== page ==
fly fisherman

What is the biggest question that fly fisherman have? Better put – what is your biggest struggle? What’s one thing you could learn or resource that would help you most with steelhead fly fishing?

I recently ran a survey and collected data on this very question. Of this question – What is your biggest struggle with fly fishing – 50% said finding the time to go fishing. That’s right, not reading water or presentation…..but finding time. Is this you? I know I struggle with this, especially with a growing family.

This is not your typical steelhead fly fishing article and instead of giving you tips to catch more fish…..I’m going to give you tips to make more time in your daily life – So you can fish more.  More time on the water means more fish.

Pretty easy, right? I know, not really — but trust me, I have a few tips that will help you find more time to fish.

Keep reading below to take a look at 10 Tips to find more fishing time.

My Story

A quick refresher of my story and struggles – 4 years ago, I was childless and partner-less. I fished as much as I wanted. I was always either doing a trip or planning my next. I lived on the river, so it was easy to get out. In fact, one winter I fished for steelhead 30 days in a row.

How did I do? It was amazing. You will never know a river, for a season as well as when you can fish it every day. I did. Some days it was just an hour or two after work, and somedays it was from light to dark – but it was everyday.

I don’t have the numbers in front of me, but I caught a lot of winter steelhead that year. fly fishingAnd then, I met my partner, and a year later we had our first baby girl. Then two years later, we had another little girl. I am now the father of two amazing girls and a lot less time on the river.

I have been slowly trying to discover things I can do to get out more often.

What have you learned from your experience?

If you are in this same phase, I want to help you understand that this is just one phase of life, and fishing opportunities will come easier with time.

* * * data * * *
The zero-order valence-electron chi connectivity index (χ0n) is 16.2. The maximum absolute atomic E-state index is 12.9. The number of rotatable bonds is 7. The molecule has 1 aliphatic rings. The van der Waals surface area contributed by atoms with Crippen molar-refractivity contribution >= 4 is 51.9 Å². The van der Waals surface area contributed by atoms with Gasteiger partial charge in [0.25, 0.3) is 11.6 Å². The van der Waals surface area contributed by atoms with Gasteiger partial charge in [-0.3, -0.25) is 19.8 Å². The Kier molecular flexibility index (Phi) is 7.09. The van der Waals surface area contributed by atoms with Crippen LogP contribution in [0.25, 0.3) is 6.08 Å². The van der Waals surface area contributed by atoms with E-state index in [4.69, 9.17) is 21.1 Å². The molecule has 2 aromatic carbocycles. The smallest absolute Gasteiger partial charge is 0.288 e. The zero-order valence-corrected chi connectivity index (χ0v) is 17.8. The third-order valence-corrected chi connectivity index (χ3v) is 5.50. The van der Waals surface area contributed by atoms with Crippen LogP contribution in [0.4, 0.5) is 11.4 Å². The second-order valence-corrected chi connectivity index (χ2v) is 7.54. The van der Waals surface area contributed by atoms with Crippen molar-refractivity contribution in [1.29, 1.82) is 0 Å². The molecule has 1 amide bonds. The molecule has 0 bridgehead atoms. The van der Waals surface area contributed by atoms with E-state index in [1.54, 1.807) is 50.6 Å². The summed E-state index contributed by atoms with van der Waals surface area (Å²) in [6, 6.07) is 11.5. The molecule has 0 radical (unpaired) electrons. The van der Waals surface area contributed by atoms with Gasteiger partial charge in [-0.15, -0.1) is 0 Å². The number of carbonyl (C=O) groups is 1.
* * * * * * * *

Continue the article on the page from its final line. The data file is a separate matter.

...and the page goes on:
What have I learned from all of this?

There are a few lessons, and one of them is that you have to find time during your 9-5 to make time to get out and go fishing. Even those of you who have no kids will benefit from implementing one or two of the tips below.

Tips and Tools to Find more Fishing Time

 

1.  Make a Challenge

I love challenges. a 30 day no coffee challenge, a 30 day smoothy challenge or a 30 day fly tying challenge.  Click here and send me an email if you are interested in this challenge.

How about a once a month challenge? Quitting chewing? Yes, I used to chew tobacco. I quit 3 years ago, and used a challenge to get myself through it. Here’s a link to the article.

Whatever you think you can do, set a goal, and give yourself a challenge. Make it fun and reward yourself. Can you challenge yourself to fish once per week, or per month. Find the time and stick to it.

2.  Become a Morning Person

I know some of you hate to hear this, but getting up early to get your day started should get you home earlier and get you out fishing sooner. Can you change your 5 day work week into 4? Can you leave early one day a week to get time in on the water? These are the types of things that will help you get out.

3.  Add it to the Calendar

Do you use a calendar at work or home for scheduling? If so, why not add a regular fishing trip to the schedule. Putting it on paper will put it up front and center. Your stress level depends on it. I’ll bet you have a phone in your pocket or within 3 feet of your right now. Grab that addictive thing and add a reminder to recur each week or month to make sure it becomes a routine.

Putting your big trips down on a calendar as an annual trip is a good way to plan. That way you know what’s coming.

A routine is amazing. At first, it seems hard to stick with it, then it just starts to come naturally. Try it for 3 months and see how its going.

4.  Learn to do things faster

Learn to do your daily routines faster or eliminate things. Have you ever tried skim reading . This is one way to get the same amount of work done in a shorter time. dec hoganNow use this time savings, and add it to your fishing calendar.

What other things can you do faster? Think of the things you did today or yesterday, and which you can do faster or eliminate all together.

5.  Cut the Fluff

I know that some of you will hate to hear this, but that basketball, baseball or football game might not be that important.

At the end of the day, what do you really want to do? Get out on the water, connecting with nature and a fish, or burning brain cells and life behind a TV. I gave up TV 3 years ago, and don’t miss it one bit.